Tech Support Download
Please click the button below to download the support application. Run the file when downloaded and follow the on screen requests and a Help Desk Technician will be with you shortly.Download
Data loss can be devastating to a business, not to mention costly and highly disruptive. Whether it’s due to a hard drive or server failure, a natural disaster or a cyber-attack, without recent, robust backups of your vital data, documents, media and system files, you could be left unable to operate and facing extensive losses.
Backups should be part and parcel of your information technology infrastructure. But which backup solution is right for your individual business? Let’s take a look at the options.
There are a host of external backup drive options available, and the process is a simple one. Just plug the device into your PC and copy your data over. A solid state drive (SSD) is one of the most popular external backup options, because it has no moving parts, which means less risk of failure, plus these drives offer exceptional performance, especially beneficial when you have lots of data to copy.
Of course, you will have to remember to do this on a regular basis, and you will only ever have access to the data from your most recent backup, which could be hours or even days ago. Another consideration is where you will store your backup. If it’s on-premise, and you lose access to your building, or there is a fire or natural disaster, then your backed up data could be compromised.
CD, DVD or Blu-ray backups are one of the most old-fashioned options, although they are still widely used. Modern PCs don’t tend to incorporate disc drives these days, so if you have recently upgraded your IT system and were previously using a disc backup, you will need to rethink things.
Disc backups are limited in terms of the amount of data which can be copied, although the discs themselves are usually quite cheap to buy. Copy speeds can be very slow however, especially if you have to keep changing discs throughout the process.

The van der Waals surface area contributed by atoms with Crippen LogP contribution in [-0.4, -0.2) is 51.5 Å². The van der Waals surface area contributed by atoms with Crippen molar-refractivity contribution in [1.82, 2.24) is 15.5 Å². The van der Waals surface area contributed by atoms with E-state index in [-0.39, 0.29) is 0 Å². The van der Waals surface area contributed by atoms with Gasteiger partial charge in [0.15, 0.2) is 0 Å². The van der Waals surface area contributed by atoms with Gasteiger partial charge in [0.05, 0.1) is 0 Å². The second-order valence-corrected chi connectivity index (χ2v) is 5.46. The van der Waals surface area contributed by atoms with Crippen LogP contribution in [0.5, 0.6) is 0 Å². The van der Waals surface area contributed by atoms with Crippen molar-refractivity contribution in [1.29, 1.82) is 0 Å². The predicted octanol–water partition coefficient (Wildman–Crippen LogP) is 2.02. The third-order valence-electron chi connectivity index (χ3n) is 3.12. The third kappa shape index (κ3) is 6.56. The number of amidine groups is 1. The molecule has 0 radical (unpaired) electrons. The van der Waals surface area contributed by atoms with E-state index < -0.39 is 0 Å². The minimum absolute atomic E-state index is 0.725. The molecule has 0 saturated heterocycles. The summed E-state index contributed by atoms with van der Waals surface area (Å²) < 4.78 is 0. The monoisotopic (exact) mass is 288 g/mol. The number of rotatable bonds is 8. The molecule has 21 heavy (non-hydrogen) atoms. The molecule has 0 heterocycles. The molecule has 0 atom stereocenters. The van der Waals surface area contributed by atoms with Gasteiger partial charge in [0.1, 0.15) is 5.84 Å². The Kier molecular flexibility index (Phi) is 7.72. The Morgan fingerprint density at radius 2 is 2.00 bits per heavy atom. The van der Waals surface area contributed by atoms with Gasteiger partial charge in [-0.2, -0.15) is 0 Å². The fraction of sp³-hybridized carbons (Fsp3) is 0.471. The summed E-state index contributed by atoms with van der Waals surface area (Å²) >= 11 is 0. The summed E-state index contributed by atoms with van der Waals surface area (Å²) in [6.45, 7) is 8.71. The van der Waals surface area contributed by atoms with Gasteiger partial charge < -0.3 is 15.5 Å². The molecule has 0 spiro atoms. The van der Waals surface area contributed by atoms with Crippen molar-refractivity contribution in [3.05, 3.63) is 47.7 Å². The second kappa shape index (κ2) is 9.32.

Again, you’ll need to ensure the backup discs are kept offsite so that you can access your data should something happen to prevent access to your premises.
USB drives are almost as inexpensive as discs, even though their storage capacity is generally a great deal higher.
The trouble with USB drives is that their portability, often considered an advantage, can be their downfall. Being so compact, these drives are easy to misplace, and are also prone to theft. However, they are easier to safely store in a fireproof safe, taking up much less space than a solid state drive or set of discs.
Network attached storage devices are drives that live on your IT network. Sometimes referred to as ‘home servers’, they are accessible by all network users.
NAS devices do more than simply back up files. They can back up multiple PCs, stream media to devices and share files across networks and the internet. Most will feature online remote access, security controls and flexible configuration options. Some will be fitted with ports to connect via USB, Ethernet and Wi-Fi so that you can backup files from the likes of cameras and video cameras.
Whilst all the backups we have explored so far offer their own forms of peace of mind and some degree of flexibility, they do have their limitations. The fact that you have to remember to run the backup, ensure it is done correctly, and then find somewhere secure to store it, leaves the safety and security of your data prone to human error. You are also only protected as far as the last backup, which could leave you with a data gap.
The solution that resolves all of these issues is the cloud backup. Not only do cloud backups provide the ultimate disaster recovery solution, they can also reduce IT operating costs.
Cloud backups remove the need to continually invest in expensive hardware. They also allow users to access systems and files from any device via the internet, plus your organisation will have full control over who can access what data.
Online backups provide the answer to protecting yourself against hardware failure, cyber-attacks and natural disasters. No more having to remember to run the backup. And data is backed up continually, which means no gaps.
An online backup works by scanning hard drives for file changes, encrypting them and then transferring them to the cloud server. Once files are uploaded, they can be accessed and restored from any location. Not to be confused with cloud storage and file syncing services such as Dropbox, Google Drive and OneDrive, online backups can also protect servers and all types of devices, with no file size limits.
Whether you are looking for disaster recovery solutions in London, flexible remote work solutions, or you just want to reduce your business risk by switching to an online backup system, you can rely on PC Docs to provide you with industry-leading options that will give you the reassurance you need to stay competitive and profitable.
To discover how PC Docs can transform your backup processes, and improve your IT structure in general, you are welcome to contact our helpful team.